We left the park via the Idaho gateway, seeing the rich farm lands and fruit orchards on into Utah. The old Ford had taken a beating and had to be overhauled for connecting rods and brake linings which our dads did themselves. (They could do anything.)
One day the two cars got separated, each thinking they were behind, traveled at top speed to catch up. My uncle decided it was time to camp so they did, and we came upon them. We kids just knew we would not see our cousins until we got home.
We got to Salt Lake City and were really broke, about twenty-six cents was all we could scrape up between us. Mamma gathered three or four of us kids and went to a a bank and truthfully told our plight and came out with the cash we needed for the remainder of the trip.
We toured the Mormon Square and attended the noon organ recital which was impressive. We drove out to Saltair and tried floating in the salt water. The first thing I did was to get "upset" and my head went under, if my daddy had not been close, I'm sure I would have strangled to death, guess that experience made me afraid of water so I never learned to swim well.
Our folks were getting weary with all the work and little play so we started homeward. At Vernal, Utah, more repairs had to be done on the cars before crossing the mountains.
When we got to Berthoud Pass it was so steep and rugged in places the old Fords had to have some help so we got out and pushed. Those curves were a far cry from today's paved roads.
In all, we were gone five weeks and each one was really glad to see Elbert County. Indeed, it was a memorable trip.
Friday, February 10, 2012
Just in time for Valentines Day, Family Search added the Colorado Statewide Marriage Index 1900-1939 to its battery of databases and indexes this week. The index was a WPA Project in the late 1930's and early 1940's. The cards are arranged by the groom's last name.
Go to http://familysearch.org Scroll down the home page to "Browse By Location" and click on "United States." In the left column of this page, click on "Colorado" and "Colorado, Statewide Marriage Index 1900-1939" will appear. Despite the title, marriage records dated before 1900 are in the index as you can see in my husband's great-great-grandparents' index card above.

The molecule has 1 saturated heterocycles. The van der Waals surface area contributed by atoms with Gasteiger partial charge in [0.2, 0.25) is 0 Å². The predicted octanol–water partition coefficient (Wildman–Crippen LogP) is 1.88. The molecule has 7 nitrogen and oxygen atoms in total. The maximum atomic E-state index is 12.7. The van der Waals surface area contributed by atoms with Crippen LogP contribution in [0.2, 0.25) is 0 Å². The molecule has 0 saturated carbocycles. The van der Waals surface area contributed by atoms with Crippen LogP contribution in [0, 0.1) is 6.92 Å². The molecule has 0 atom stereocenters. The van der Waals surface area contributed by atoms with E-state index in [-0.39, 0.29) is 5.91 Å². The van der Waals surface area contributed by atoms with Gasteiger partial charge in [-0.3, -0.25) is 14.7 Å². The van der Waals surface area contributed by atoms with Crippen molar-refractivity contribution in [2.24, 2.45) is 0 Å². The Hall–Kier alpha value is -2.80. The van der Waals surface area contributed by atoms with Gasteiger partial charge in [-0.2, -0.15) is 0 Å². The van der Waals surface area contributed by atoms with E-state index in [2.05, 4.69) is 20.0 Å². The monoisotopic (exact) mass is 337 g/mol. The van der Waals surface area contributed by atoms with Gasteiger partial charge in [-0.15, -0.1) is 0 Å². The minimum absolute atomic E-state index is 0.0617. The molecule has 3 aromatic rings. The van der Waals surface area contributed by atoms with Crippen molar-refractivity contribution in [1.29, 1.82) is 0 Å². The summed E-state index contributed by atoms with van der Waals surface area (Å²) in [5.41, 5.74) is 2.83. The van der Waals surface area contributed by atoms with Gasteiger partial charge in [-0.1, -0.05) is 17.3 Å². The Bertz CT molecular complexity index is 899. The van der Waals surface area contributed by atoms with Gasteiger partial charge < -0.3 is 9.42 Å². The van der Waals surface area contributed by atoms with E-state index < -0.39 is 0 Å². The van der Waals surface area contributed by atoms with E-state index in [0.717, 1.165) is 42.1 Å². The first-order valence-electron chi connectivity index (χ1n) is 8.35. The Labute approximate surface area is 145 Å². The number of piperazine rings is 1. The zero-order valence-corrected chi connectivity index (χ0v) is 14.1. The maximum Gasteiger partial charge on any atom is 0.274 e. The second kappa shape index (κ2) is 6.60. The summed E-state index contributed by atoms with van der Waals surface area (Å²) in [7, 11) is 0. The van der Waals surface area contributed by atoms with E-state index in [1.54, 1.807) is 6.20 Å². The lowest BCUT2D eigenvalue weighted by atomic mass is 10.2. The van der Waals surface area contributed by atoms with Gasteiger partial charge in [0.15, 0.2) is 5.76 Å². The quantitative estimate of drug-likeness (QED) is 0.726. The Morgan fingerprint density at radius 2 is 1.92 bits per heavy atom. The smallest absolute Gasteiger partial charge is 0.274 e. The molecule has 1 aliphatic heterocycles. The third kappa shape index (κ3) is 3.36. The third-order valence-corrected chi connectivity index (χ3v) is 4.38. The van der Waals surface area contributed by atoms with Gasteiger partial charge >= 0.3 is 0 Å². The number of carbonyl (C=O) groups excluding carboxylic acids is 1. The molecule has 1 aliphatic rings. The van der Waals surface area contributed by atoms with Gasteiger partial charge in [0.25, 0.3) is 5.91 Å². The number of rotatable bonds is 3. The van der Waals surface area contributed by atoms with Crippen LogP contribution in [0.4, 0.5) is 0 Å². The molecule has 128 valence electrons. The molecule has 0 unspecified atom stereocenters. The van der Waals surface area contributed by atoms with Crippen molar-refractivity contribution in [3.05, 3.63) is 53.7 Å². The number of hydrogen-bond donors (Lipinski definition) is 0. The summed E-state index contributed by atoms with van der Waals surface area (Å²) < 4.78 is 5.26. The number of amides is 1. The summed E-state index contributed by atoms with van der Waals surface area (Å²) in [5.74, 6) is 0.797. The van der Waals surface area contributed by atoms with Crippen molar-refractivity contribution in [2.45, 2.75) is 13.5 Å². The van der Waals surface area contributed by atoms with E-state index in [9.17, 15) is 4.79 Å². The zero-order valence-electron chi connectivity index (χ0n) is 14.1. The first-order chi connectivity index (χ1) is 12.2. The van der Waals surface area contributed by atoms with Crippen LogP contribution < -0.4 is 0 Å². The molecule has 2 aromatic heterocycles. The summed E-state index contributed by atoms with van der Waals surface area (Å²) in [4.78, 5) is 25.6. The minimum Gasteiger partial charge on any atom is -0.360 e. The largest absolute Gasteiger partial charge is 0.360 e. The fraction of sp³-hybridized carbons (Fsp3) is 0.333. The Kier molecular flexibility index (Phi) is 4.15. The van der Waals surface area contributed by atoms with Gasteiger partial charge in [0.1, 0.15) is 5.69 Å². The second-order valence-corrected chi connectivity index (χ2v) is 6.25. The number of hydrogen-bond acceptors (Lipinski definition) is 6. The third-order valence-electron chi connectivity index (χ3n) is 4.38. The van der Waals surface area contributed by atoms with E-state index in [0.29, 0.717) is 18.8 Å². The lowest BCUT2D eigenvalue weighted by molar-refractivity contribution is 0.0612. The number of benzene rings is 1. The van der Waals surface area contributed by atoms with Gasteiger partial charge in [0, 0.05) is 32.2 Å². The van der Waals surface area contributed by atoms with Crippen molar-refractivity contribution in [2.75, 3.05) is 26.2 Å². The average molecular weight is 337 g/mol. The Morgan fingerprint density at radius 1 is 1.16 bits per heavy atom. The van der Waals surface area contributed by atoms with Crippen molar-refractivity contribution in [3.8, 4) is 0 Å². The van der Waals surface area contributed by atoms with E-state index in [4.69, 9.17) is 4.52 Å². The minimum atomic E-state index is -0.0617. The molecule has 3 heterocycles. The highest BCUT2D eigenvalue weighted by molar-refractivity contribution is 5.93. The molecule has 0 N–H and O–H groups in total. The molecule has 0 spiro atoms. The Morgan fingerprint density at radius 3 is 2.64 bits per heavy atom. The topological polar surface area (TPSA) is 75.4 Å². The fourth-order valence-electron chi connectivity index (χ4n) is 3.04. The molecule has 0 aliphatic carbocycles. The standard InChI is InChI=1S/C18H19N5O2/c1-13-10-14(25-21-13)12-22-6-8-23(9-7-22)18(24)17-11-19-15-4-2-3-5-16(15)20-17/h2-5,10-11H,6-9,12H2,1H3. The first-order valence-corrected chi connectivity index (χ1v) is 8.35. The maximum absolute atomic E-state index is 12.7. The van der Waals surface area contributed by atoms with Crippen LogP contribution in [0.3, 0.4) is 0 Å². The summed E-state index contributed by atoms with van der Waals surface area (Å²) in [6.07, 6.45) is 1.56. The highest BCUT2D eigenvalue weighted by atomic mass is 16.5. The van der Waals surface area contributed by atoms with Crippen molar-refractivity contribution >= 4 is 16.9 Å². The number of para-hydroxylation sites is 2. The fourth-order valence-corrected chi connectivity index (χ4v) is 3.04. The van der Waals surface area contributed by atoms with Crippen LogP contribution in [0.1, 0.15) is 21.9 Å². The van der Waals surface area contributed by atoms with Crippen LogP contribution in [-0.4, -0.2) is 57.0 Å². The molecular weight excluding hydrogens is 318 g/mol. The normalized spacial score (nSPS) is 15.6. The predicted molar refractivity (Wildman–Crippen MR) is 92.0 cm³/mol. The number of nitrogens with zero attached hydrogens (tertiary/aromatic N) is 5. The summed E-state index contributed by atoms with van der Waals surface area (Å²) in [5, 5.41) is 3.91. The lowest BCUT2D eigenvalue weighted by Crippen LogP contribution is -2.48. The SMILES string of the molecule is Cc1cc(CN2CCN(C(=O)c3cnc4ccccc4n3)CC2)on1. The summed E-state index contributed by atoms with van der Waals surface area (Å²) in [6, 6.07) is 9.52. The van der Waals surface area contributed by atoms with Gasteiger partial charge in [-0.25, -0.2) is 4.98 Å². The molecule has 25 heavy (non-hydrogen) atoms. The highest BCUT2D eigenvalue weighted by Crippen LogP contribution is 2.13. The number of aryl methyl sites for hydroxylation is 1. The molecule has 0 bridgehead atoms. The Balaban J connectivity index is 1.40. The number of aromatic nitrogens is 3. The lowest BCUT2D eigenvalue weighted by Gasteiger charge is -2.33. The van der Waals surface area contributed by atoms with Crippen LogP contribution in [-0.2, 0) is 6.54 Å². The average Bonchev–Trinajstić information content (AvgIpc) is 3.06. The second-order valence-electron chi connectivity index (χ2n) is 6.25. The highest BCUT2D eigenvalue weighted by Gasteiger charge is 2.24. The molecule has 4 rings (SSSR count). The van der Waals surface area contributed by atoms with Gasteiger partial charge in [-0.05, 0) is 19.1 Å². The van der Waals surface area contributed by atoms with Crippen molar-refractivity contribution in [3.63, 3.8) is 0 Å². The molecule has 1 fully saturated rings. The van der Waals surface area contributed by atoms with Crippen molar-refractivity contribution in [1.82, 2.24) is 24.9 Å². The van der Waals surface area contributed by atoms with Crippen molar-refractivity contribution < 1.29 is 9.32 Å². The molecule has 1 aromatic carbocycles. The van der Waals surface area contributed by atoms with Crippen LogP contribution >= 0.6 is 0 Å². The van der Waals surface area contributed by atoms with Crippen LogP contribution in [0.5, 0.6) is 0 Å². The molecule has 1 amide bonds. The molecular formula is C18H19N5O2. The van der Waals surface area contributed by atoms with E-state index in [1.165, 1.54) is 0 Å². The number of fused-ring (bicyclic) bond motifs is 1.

This collection isn't indexed. Click "Browse Collection" and pick the name range the surname of the groom falls under. You may browse card by card or you can skip to images using the image number box at the top. The image above is number 4264 Edwards, Luther M. - Epler, Daniel L. (Yes, this made the searching a little easier!)
More information about the original card index and the database can be found on the Western History and Genealogy Blog of the Denver Library.
Have fun and good luck!
Tuesday, October 25, 2011
Tuesday, July 12, 2011
Wednesday, May 25, 2011
Main Street features Dr. Denny's office, a bank, a mercantile, and post office. The post office is special to my family because it is the counter of the old Elbert Post Office where my father-in-law was postmaster for 35 years. I feel like I am walking into the old post office and that Warren should be standing at the window!
Here is a link to a short video about the Elbert County Museum at Our Journey. Click on Elbert County Museum. The post office counter is in this video.
The museum is open Thursday through Sunday 1:00 p.m. to 4:00 p.m. during the summer.
Be sure to visit the Elbert County Historical Society and Musuem website for more information.
Tuesday, May 17, 2011
Terry Courtright has prepared another informative piece about Elbert County History!
This information is taken from the comprehensive and thoroughly illustrated book “Denver & New Orleans—In The Shadow of the Rockies” by James R. “Jim” Jones (published by Sundance Publications, Ltd., 1997), which is available through the Elbert Library.